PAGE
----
The Next Glass app itself is very interactive. Users scan bottles they like or dislike and rate them from one (“pouring this one out”) to four (“wish I could drink it all day”). The algorithm uses those ratings to recommend other possible selections. The app’s FAQ section explains that a variety of input from the user is necessary for accurate predictions. For example, if someone only rates IPAs, then scans a cider, the app can’t make a recommendation. Users can go through the current inventory of many thousands of bottles and search for those they would like to rate to develop their taste profile. Each rated bottle also includes nutritional information such as calories, carbs and alcohol content. Next Glass is working on a filter that will scan for gluten-free products.
By connecting with friends through the app, one person can scan bottles in a store and see how those products rate among their friends so they can purchase the perfect bottle of wine to take to a party or dinner. If that bottle happens to be outside the desired price range, a lower price alternative can be found by tapping the Glass Match icon. Instructions for use are built into the app, and a short instructional video is available at http://vimeo.com/111073613.
While the app download is free, Next Glass sees revenues from its liaisons with the business community. “We help businesses connect with customers and curate inventories based on taste,” Taylor said. “For example, small production wineries and breweries struggle to gain distribution. We can help find people all over the country that would love their product. We also help restaurants and merchants manage their inventories and menus based on trends and the preferences of users in their area. This helps them make sure they carry drinks their customers are going to love,” he said.
To get to this point, Next Glass tests about ten milliliters of each bottle. That has resulted in a huge inventory of wine, which is re-corked with nitrogen and stored until it can be donated to a charity event or given to friends. They’ve tested all of the macro brews and have outfitted a truck for a Beer Census, which has scoured the U.S. for craft beers. “Beer is hyper-localized. We see they’re very important, so we go out and collect beer. That’s where the beer truck came about.” After several trips, they’ve been to almost every state and collected about 10,000 local beers. They’ve also been on the news in every town they stopped, Taylor said, resulting in a lot of publicity and downloads. The latest trip is focused on the southeast.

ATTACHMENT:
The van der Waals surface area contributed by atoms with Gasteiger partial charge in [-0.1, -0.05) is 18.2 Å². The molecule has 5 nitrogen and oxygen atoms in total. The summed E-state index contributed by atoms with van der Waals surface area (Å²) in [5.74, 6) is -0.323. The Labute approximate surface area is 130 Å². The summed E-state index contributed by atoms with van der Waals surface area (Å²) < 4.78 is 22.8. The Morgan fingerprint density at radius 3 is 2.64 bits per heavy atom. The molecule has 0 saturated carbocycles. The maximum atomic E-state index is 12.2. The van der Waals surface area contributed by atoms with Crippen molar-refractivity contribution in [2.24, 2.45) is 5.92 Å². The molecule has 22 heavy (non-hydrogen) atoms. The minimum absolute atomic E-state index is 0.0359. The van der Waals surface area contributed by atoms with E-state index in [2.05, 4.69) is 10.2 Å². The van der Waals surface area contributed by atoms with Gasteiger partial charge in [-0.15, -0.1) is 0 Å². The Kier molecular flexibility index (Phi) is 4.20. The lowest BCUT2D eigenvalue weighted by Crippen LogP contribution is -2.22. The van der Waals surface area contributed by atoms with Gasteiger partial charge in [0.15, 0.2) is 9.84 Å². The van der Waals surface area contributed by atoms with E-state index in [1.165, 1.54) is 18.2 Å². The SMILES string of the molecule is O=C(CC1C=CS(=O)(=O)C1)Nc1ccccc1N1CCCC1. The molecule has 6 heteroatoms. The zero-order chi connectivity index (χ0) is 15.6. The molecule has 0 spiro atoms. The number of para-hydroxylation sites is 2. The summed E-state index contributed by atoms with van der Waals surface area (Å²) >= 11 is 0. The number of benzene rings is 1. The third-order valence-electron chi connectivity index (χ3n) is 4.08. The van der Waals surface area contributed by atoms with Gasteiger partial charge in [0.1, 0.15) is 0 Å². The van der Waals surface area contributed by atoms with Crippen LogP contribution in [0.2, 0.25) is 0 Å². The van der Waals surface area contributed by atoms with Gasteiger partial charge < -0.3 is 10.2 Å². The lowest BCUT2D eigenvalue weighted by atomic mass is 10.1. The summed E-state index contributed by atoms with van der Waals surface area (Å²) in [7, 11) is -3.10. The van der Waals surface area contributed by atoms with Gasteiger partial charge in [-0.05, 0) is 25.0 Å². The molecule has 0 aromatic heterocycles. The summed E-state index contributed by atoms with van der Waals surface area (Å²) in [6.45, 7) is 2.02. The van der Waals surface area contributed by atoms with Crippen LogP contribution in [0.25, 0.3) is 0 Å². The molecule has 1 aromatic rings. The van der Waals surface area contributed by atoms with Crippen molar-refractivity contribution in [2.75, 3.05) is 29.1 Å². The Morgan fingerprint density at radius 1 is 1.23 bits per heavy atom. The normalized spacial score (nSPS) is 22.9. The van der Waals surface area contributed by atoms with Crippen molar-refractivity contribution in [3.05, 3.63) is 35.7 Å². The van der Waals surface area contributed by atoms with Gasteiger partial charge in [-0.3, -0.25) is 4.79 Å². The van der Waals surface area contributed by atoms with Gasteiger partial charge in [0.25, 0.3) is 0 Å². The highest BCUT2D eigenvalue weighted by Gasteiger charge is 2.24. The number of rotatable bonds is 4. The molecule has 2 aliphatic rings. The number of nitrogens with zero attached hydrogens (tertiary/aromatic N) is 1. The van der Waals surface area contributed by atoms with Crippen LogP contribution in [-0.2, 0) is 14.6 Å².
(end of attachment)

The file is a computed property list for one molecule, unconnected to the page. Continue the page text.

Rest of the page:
The success of Next Glass has allowed the company to expand into a renovated building in Historic Downtown, where they’ll occupy the second and third floors. Currently, they’re divided between lab space and office space in different parts of town. “We’re excited that we’ll have everyone under one roof,” he noted. The move will include relocation of their scientific instruments including a liquid chromatography mass spectrometer, which is critical for the process. It also gives them space for the large inventory. “We test about 800 bottles per week, so we always have several thousand in inventory to test.”
Although the company is “laser-focused” on beer and wine now, Taylor sees a lot of opportunity in other food and beverage products and predicts they’ll expand into more products in a year or two. “We know through R&D that we can use our instruments to go into different products.” Right now, however, the company is paying close attention to feedback from consumers to make regular tweaks to their app. They actively encourage users to submit ideas as well as to request that certain bottles be tested.
“I think the opportunity to own and define a market around taste is really exciting,” Taylor remarks. To give a small company the chance to market through taste rather than cost serves to level the competition between small companies, like small production wineries, and large ones, he said. He’s also happy to be back in Wilmington, where increasing attention to technology businesses is helping with the recruitment of top talent. “There’s exciting momentum in Wilmington. We’re really happy to be a part of it.”